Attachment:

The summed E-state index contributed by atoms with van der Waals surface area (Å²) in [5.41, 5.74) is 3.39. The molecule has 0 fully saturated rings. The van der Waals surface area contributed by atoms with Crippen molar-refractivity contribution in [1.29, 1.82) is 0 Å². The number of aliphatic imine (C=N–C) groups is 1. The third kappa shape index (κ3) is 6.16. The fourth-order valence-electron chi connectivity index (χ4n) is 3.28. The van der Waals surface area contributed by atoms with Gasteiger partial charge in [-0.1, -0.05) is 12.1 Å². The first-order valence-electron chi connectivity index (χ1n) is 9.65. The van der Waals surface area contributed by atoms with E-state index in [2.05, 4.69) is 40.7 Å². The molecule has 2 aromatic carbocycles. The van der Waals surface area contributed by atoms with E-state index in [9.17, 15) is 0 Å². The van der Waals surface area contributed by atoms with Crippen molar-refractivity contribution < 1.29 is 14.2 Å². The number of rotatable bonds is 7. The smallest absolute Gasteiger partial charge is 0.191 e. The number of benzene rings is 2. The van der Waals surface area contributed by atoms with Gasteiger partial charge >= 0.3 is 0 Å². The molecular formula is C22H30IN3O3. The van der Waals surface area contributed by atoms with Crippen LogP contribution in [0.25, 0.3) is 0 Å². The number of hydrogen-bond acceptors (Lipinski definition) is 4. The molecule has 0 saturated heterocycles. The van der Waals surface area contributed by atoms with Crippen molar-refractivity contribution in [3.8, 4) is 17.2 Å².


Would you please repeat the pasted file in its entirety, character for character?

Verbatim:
The summed E-state index contributed by atoms with van der Waals surface area (Å²) in [5.41, 5.74) is 3.39. The molecule has 0 fully saturated rings. The van der Waals surface area contributed by atoms with Crippen molar-refractivity contribution in [1.29, 1.82) is 0 Å². The number of aliphatic imine (C=N–C) groups is 1. The third kappa shape index (κ3) is 6.16. The fourth-order valence-electron chi connectivity index (χ4n) is 3.28. The van der Waals surface area contributed by atoms with Gasteiger partial charge in [-0.1, -0.05) is 12.1 Å². The first-order valence-electron chi connectivity index (χ1n) is 9.65. The van der Waals surface area contributed by atoms with E-state index in [2.05, 4.69) is 40.7 Å². The molecule has 2 aromatic carbocycles. The van der Waals surface area contributed by atoms with E-state index in [9.17, 15) is 0 Å². The van der Waals surface area contributed by atoms with Crippen molar-refractivity contribution < 1.29 is 14.2 Å². The number of rotatable bonds is 7. The smallest absolute Gasteiger partial charge is 0.191 e. The number of benzene rings is 2. The van der Waals surface area contributed by atoms with Gasteiger partial charge >= 0.3 is 0 Å². The molecular formula is C22H30IN3O3. The van der Waals surface area contributed by atoms with Crippen LogP contribution in [0.25, 0.3) is 0 Å². The number of hydrogen-bond acceptors (Lipinski definition) is 4. The molecule has 0 saturated heterocycles. The van der Waals surface area contributed by atoms with Crippen molar-refractivity contribution in [3.8, 4) is 17.2 Å².